For nearly two decades we have been designing and manufacturing USB loopback plugs to be used in testing USB ports. Often our devices are used to validate prototype PC motherboards or used in mass manufacturing.
During this period we have seen customers accidentially blow up a number of our plugs (and other 3rd party USB devices as well). This page summarizes the common failure causes that we have come across. We hope that by documenting the failure modes we can help people avoid them.
Update: We have now released the USB S.O.S. short circuit tester. Using this device before connecting more expensive devices can avoid a lot of the issues detailed below.
Case 1: Customer removed the USB plug from the protective plastic case and put the PCB into a grounded metal case. Making the device more likely to get fried. Which it eventually did. Solution: Leave the device in it's case.
Case 2: Customer was testing a newly designed custom USB hub in a computer monitor. They had one unit of their monitor which was wired incorrectly, which in turn fried one of our USB3 plugs during testing. Rather than investigate their monitor, they connected another plug. Which also got fried. They repeated this until they fried 7 plugs on the same monitor. Then contacted us but never admitted to the exact nature of the electrical fault, so we don't know the details. Moral: If you destroy one device, investigate the possible cause before blowing up the next one.
Case 3: We had a customer performing ESD testing. Deliberately shocking the plugs with static & they eventually failed. Solution: Don't deliberately shock your USB device and expect it to last.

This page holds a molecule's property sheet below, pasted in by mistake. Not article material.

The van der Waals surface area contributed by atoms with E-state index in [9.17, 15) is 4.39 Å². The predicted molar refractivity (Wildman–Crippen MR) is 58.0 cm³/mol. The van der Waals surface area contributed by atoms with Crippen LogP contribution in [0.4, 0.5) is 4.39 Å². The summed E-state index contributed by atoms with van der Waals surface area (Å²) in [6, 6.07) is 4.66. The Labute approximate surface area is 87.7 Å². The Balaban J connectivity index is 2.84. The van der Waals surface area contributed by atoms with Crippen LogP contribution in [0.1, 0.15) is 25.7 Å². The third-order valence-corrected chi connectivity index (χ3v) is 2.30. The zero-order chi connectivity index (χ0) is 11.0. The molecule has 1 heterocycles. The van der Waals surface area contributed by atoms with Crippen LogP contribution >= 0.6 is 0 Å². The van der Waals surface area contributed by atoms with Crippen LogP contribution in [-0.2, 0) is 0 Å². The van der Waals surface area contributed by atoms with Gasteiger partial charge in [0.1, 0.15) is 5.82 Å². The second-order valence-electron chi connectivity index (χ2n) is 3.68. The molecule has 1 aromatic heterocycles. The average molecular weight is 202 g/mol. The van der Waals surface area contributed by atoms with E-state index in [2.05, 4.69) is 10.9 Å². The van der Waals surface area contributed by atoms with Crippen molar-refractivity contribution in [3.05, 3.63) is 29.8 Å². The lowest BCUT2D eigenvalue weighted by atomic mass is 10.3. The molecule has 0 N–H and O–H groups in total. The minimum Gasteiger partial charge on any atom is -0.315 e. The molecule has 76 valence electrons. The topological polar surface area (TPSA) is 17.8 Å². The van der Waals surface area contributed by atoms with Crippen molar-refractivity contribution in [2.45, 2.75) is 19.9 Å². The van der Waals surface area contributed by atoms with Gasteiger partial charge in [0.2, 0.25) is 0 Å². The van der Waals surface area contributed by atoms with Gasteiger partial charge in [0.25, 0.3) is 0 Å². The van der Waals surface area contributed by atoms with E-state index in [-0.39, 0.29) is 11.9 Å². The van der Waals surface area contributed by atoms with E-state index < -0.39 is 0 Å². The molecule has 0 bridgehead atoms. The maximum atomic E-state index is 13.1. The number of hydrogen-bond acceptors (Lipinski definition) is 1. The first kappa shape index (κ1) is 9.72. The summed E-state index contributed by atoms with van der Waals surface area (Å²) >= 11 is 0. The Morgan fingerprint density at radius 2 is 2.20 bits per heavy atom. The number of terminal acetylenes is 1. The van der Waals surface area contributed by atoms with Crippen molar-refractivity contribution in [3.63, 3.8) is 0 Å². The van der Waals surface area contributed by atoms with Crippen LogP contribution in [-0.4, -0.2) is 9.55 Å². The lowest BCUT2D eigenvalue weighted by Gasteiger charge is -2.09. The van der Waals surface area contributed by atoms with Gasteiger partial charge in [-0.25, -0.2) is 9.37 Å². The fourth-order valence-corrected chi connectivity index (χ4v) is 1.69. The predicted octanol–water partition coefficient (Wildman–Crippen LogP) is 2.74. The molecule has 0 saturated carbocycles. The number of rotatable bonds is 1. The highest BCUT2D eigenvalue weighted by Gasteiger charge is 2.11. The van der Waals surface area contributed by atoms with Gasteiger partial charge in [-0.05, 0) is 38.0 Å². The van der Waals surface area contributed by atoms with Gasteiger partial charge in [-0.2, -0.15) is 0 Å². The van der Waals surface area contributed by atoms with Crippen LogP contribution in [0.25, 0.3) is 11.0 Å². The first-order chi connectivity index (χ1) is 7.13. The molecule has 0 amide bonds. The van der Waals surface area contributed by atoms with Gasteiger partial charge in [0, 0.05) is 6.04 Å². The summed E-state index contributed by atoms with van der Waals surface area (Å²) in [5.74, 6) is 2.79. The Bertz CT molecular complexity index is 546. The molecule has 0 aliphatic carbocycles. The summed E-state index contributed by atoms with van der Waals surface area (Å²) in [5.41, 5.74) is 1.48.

Case 4: Customer was testing a point of sale system (PoS). The system had special 20Volt USB sockets. We suspect bad wiring on one of the sockets. e.g. 20V on the 5V lines. Was hard to confirm as we didn't have access to the system. Solution: Make sure your voltages are correct.
Case 5: Customer admitted they had equipment with a shorted lines (+5V line shorted on the USB3 data lines). The data lines run at a lower voltage (just 1.2V). So they eventually blew up. Solution: Check for shorts with the USB S.O.S. tester first.
Case 6: We recently discovered during ESD testing that we can blow up the main USB chip with static shocks to the LCD screen. It wasn't a failure mode we anticipated. We might cover the screen with the plastic case for hardware revision 3 to fix this. Solution: Take precautions against static.
Case 7: Customer was testing a new motherboard design. USB devices were already connected to the motherboard before the motherboard was powered on. Customer connected power to the motherboard via a multi-pin cable (not via a switch on the PSU). While connecting the power cable the 5V and 3.3V pins could sometimes make connection before the ground pin. Without a ground connection there is unregulated current flow from 5V circuits to 3.3V circuits. Including via USB devices (circuit flow from 5V+ to the lower voltage USB3 data lines). Which eventually destroys the USB device. Solution: Make sure there is always a good ground connection before connecting any USB device. None of the protection circuits can function without a ground connection.
Case 8: During testing of a mass produced motherboard the USB3 connector became worn and eventually made a bad electrical connection. The insertion cycle count on the connector is around 10,000, but the connector manufacturer measures this in ideal conditions and it only an average in any case. The USB3 connectors are all very small connectors and it only takes a small amount of rough treatment to bend it out of shape. Solution: Treat the connector gently. Another solution is to leave the cable connected to the plug permanently, as this can remove the insertions entirely. So there is no physical wear on the device connector.